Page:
When a letter promoting “National School Choice Week” crossed the desk of Royal Oak Mayor Mike Fournier, he turned his attention instead to his city’s public school district.
The letter requested Fournier to issue a proclamation in support of National School Choice Week, an organization that purports to “shine a positive spotlight on effective education options for every child… to raise public awareness of all types of education options for children.”
“I looked at it and thought, ‘Nope,’” Fournier said.
According to People for the American Way, National School Choice Week is a “massive nationwide public relations campaign backed by right-wing foundations and think tanks that support a range of efforts to divert funding from public schools.”
Fournier didn’t want to play even a small part in promoting efforts that drain public money away from local public schools. Instead, he issued a proclamation touting the dedication of Royal Oak Public Schools employees and administration. A separate proclamation honored local school board members.
“The schools are so critical to the success of our community, and they affect so many other factors in our quality of life – from safety to home values – we should be recognizing and applauding the school employees who make our schools what they are,” Fournier.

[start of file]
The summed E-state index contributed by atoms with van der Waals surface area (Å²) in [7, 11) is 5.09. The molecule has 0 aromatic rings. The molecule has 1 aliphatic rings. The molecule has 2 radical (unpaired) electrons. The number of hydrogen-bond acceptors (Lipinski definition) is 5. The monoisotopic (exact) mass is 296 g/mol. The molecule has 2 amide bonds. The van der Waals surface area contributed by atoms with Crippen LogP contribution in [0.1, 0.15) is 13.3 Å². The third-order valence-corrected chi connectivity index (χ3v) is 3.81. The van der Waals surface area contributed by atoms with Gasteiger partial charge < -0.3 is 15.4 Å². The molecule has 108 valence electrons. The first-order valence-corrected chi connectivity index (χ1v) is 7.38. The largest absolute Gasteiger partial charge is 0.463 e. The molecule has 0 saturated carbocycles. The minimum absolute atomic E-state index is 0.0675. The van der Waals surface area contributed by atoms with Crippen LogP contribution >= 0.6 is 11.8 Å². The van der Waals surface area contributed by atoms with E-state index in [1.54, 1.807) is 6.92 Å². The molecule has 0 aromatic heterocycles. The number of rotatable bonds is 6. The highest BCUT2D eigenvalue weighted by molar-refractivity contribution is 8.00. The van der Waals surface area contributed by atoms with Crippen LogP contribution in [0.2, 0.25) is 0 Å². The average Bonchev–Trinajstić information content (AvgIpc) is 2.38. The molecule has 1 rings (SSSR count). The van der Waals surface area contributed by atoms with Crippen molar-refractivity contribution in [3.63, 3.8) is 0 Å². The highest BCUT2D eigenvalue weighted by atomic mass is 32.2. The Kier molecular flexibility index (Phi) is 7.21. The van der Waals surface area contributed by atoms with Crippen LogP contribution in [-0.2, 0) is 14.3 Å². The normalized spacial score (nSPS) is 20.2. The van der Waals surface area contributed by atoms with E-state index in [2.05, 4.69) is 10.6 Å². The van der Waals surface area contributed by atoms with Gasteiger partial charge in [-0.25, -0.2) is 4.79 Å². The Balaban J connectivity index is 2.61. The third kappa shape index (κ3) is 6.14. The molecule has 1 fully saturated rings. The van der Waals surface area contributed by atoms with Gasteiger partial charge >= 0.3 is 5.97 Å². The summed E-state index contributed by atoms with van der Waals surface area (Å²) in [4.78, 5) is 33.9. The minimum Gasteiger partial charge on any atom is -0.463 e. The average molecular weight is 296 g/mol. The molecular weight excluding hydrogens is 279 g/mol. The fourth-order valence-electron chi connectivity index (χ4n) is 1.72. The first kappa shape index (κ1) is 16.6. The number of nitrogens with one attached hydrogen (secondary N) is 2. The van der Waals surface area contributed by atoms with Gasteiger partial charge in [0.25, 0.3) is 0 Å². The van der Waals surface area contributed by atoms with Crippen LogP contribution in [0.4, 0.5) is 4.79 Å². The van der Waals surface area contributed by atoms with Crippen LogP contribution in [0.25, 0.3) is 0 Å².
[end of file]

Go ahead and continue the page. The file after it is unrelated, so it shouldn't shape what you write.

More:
Although city mayors don’t have much to do with school funding or policies, Fournier’s wife is a teacher in Waterford and he’s been disturbed by aggressive state policies that treat public school employees as problems instead of solutions.
Fournier knows educators who’ve watched their pay drop to poverty levels due to step freezes and state-mandated health care premium increases.
“Clearly our Legislature doesn’t want to address the funding issue and everything else that’s wrong with the way we’re addressing education in this state,” Fournier said. “That, combined with recent events at the national level, motivated me to take a stand.”
Fournier said schools play the most significant role among all factors, “bar none,” in determining a community’s quality of life – a fact every mayor knows. He said he would encourage other municipal leaders to stand up in support of fully funded, quality public schools for all.
“Public education has gotten the short end of the stick, and if I can speak up about that in my small little way as Royal Oak mayor – whether it’s seen by 100 people or 1,000 – then I’m glad to do it.”